The organization’s Community Reintegration Program (CRP) remains the only re-entry program in New Orleans that provides intensive supports to young people exiting from secure and non-secure state-operated juvenile justice facilities. As a result of the program, one recent CRP graduate said, “I’ve learned to stop and think before I act, and recognize the consequences of my actions.”

YEP also helps to develop the employability skills of youth participants through the Trafigura Work and Learn Center. Here, young people can earn educational stipends while they acquire necessary job skills and gain hands-on experience in fields such as computer coding, graphic design, bicycle repair and customer service. Nearly 40 percent of graduates from the Work & Learn Center have successfully transitioned into employment opportunities, chipping away at the city’s staggering unemployment rate that reaches 52 percent for Black men[2].

In response to the pervasive challenges (lack of good educational opportunities, insufficient and unreliable public transportation, inadequate amounts of quality affordable housing, etc.) that persist in New Orleans, YEP is committed to finding innovative ways to meet the needs of marginalized youth in the community.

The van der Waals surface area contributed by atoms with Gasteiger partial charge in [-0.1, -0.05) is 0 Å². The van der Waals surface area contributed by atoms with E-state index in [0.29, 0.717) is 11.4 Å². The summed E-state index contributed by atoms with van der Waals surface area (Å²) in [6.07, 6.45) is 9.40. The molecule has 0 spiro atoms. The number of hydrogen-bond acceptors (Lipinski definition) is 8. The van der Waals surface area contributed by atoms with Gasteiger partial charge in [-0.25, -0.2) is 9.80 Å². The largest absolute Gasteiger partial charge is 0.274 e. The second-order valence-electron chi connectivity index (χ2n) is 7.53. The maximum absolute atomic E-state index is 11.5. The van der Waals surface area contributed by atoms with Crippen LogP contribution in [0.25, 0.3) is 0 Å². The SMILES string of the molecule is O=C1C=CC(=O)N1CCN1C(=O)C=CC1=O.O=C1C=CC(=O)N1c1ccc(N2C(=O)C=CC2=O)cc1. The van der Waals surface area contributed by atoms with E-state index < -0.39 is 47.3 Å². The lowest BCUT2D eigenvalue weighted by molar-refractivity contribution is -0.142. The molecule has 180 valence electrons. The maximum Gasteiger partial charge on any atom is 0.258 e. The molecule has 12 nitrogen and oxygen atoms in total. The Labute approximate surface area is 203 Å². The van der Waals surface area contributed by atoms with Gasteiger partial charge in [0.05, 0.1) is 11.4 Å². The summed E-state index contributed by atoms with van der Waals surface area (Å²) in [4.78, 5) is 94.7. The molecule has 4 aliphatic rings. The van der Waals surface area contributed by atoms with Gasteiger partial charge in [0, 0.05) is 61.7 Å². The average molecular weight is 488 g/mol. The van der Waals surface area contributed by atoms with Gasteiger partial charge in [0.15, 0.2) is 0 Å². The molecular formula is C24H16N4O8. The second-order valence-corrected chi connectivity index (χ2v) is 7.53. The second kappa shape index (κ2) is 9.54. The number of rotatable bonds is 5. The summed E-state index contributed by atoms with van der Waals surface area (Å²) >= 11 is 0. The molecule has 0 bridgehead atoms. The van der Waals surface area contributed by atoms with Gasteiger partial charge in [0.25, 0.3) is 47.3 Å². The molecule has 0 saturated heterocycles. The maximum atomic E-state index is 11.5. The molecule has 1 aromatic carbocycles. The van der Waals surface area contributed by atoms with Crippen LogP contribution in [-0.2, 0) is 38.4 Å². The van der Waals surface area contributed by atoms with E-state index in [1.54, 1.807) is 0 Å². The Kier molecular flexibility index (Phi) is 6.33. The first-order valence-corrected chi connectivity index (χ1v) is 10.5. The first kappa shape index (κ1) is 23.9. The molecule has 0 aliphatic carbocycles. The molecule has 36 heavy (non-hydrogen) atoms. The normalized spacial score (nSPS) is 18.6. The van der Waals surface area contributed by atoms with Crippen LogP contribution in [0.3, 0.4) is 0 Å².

YEP’s Executive Director is a founding member of the Opportunity Youth Coalition. This group of executive leaders represents some of the city’s most reputable youth serving organizations, and meet regularly to ensure that they are sharing resources effectively, providing unduplicated, quality services and raising awareness about the challenges opportunity youth face. Additionally, YEP is part of the Opportunity Youth Data Sharing Council (OYDSC), convened by local funder Baptist Community Ministries. This initiative brings together service providers who are working together, utilizing their data to improve the outcomes for youth in the region.

YEP also partners with many non-profits across New Orleans to address the critical issues that negatively impact youth. An example of this collaboration is with fellow grantee partner BreakOUT!, whose mission is to end the criminalization of LGBTQ youth to build a safer and more just city. YEP partners with BreakOUT! to ensure that there are quality, accessible adult education opportunities that meet the needs of young people who identify as LGBTQ.

Collaboration between grantee partners strengthens service delivery and helps to ensure that resources are being maximized to address the comprehensive needs of opportunity youth in New Orleans. AFF is proud to work with all of our regional grantee partners to provide the support they need to sustain and strengthen their individual and collective impact.

In our next blog post, we will focus on how grantee partner BreakOUT! is disrupting inequity to empower New Orleans’ LGBTQ youth.


 

[1] The term “Opportunity Youth” was coined by John Bridgeland in a 2012 report, discussing the “extraordinary untapped potential” of connecting the nation’s 5.6 million young people who are out of school or unemployed to schools or jobs.

[2] as noted in the 2015 report The State of Black New Orleans 10 Years Post-Katrina